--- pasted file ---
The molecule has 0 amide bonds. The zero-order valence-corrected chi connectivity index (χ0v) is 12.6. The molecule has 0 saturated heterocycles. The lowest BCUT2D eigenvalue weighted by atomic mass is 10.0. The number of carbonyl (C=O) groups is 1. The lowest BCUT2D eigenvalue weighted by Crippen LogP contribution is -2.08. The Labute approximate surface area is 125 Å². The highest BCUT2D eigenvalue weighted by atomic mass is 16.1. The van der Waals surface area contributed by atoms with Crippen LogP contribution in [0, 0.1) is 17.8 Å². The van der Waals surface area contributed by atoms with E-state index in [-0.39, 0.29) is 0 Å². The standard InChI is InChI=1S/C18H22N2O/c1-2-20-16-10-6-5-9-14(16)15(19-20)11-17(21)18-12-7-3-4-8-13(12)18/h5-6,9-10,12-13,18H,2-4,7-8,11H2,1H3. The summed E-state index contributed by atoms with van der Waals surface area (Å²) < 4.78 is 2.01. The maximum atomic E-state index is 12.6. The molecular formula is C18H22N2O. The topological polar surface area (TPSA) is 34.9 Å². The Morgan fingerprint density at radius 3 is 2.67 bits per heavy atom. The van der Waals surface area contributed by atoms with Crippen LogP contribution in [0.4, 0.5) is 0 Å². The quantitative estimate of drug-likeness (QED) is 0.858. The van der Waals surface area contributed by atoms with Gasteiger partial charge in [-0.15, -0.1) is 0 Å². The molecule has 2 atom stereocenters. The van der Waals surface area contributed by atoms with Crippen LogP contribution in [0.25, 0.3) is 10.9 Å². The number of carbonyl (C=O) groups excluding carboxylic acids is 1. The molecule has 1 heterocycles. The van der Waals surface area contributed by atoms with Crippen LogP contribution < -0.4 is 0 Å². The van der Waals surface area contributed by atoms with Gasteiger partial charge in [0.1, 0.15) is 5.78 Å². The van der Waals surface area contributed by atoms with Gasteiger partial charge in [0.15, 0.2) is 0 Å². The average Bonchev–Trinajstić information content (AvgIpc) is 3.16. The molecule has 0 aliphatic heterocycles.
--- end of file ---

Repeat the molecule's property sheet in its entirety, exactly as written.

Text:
The molecule has 0 amide bonds. The zero-order valence-corrected chi connectivity index (χ0v) is 12.6. The molecule has 0 saturated heterocycles. The lowest BCUT2D eigenvalue weighted by atomic mass is 10.0. The number of carbonyl (C=O) groups is 1. The lowest BCUT2D eigenvalue weighted by Crippen LogP contribution is -2.08. The Labute approximate surface area is 125 Å². The highest BCUT2D eigenvalue weighted by atomic mass is 16.1. The van der Waals surface area contributed by atoms with Crippen LogP contribution in [0, 0.1) is 17.8 Å². The van der Waals surface area contributed by atoms with E-state index in [-0.39, 0.29) is 0 Å². The standard InChI is InChI=1S/C18H22N2O/c1-2-20-16-10-6-5-9-14(16)15(19-20)11-17(21)18-12-7-3-4-8-13(12)18/h5-6,9-10,12-13,18H,2-4,7-8,11H2,1H3. The summed E-state index contributed by atoms with van der Waals surface area (Å²) < 4.78 is 2.01. The maximum atomic E-state index is 12.6. The molecular formula is C18H22N2O. The topological polar surface area (TPSA) is 34.9 Å². The Morgan fingerprint density at radius 3 is 2.67 bits per heavy atom. The van der Waals surface area contributed by atoms with Crippen LogP contribution in [0.4, 0.5) is 0 Å². The quantitative estimate of drug-likeness (QED) is 0.858. The van der Waals surface area contributed by atoms with Gasteiger partial charge in [-0.15, -0.1) is 0 Å². The molecule has 2 atom stereocenters. The van der Waals surface area contributed by atoms with Crippen LogP contribution in [0.25, 0.3) is 10.9 Å². The number of carbonyl (C=O) groups excluding carboxylic acids is 1. The molecule has 1 heterocycles. The van der Waals surface area contributed by atoms with Crippen LogP contribution < -0.4 is 0 Å². The van der Waals surface area contributed by atoms with Gasteiger partial charge in [0.1, 0.15) is 5.78 Å². The van der Waals surface area contributed by atoms with Gasteiger partial charge in [0.15, 0.2) is 0 Å². The average Bonchev–Trinajstić information content (AvgIpc) is 3.16. The molecule has 0 aliphatic heterocycles.